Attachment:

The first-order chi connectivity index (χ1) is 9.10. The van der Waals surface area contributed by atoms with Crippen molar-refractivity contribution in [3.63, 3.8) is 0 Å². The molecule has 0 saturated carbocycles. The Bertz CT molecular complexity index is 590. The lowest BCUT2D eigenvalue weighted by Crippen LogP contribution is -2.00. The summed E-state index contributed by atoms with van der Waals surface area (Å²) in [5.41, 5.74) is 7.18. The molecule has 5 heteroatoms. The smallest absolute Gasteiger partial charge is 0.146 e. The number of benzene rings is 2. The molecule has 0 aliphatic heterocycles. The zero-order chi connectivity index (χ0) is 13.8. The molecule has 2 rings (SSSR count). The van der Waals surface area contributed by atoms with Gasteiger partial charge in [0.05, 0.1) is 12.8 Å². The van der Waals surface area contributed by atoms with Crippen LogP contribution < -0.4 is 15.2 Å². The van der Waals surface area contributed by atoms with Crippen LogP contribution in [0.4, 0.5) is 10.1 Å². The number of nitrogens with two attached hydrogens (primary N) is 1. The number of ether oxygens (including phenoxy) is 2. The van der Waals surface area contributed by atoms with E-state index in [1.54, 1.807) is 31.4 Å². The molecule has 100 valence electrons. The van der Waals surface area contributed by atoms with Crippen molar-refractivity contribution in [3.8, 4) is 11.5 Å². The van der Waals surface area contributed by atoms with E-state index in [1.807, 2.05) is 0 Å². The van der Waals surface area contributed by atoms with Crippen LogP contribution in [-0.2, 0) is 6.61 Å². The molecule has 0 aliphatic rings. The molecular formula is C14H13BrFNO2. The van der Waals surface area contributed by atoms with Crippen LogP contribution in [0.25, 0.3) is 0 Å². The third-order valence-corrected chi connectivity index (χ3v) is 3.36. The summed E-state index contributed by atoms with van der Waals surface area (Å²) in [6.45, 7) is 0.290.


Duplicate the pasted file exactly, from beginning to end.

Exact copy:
The first-order chi connectivity index (χ1) is 9.10. The van der Waals surface area contributed by atoms with Crippen molar-refractivity contribution in [3.63, 3.8) is 0 Å². The molecule has 0 saturated carbocycles. The Bertz CT molecular complexity index is 590. The lowest BCUT2D eigenvalue weighted by Crippen LogP contribution is -2.00. The summed E-state index contributed by atoms with van der Waals surface area (Å²) in [5.41, 5.74) is 7.18. The molecule has 5 heteroatoms. The smallest absolute Gasteiger partial charge is 0.146 e. The number of benzene rings is 2. The molecule has 0 aliphatic heterocycles. The zero-order chi connectivity index (χ0) is 13.8. The molecule has 2 rings (SSSR count). The van der Waals surface area contributed by atoms with Gasteiger partial charge in [0.05, 0.1) is 12.8 Å². The van der Waals surface area contributed by atoms with Crippen LogP contribution < -0.4 is 15.2 Å². The van der Waals surface area contributed by atoms with Crippen LogP contribution in [0.4, 0.5) is 10.1 Å². The number of nitrogens with two attached hydrogens (primary N) is 1. The number of ether oxygens (including phenoxy) is 2. The van der Waals surface area contributed by atoms with E-state index in [1.54, 1.807) is 31.4 Å². The molecule has 100 valence electrons. The van der Waals surface area contributed by atoms with Crippen molar-refractivity contribution in [3.8, 4) is 11.5 Å². The van der Waals surface area contributed by atoms with E-state index in [1.807, 2.05) is 0 Å². The van der Waals surface area contributed by atoms with Crippen LogP contribution in [-0.2, 0) is 6.61 Å². The molecule has 0 aliphatic rings. The molecular formula is C14H13BrFNO2. The van der Waals surface area contributed by atoms with Crippen LogP contribution in [0.25, 0.3) is 0 Å². The third-order valence-corrected chi connectivity index (χ3v) is 3.36. The summed E-state index contributed by atoms with van der Waals surface area (Å²) in [6.45, 7) is 0.290.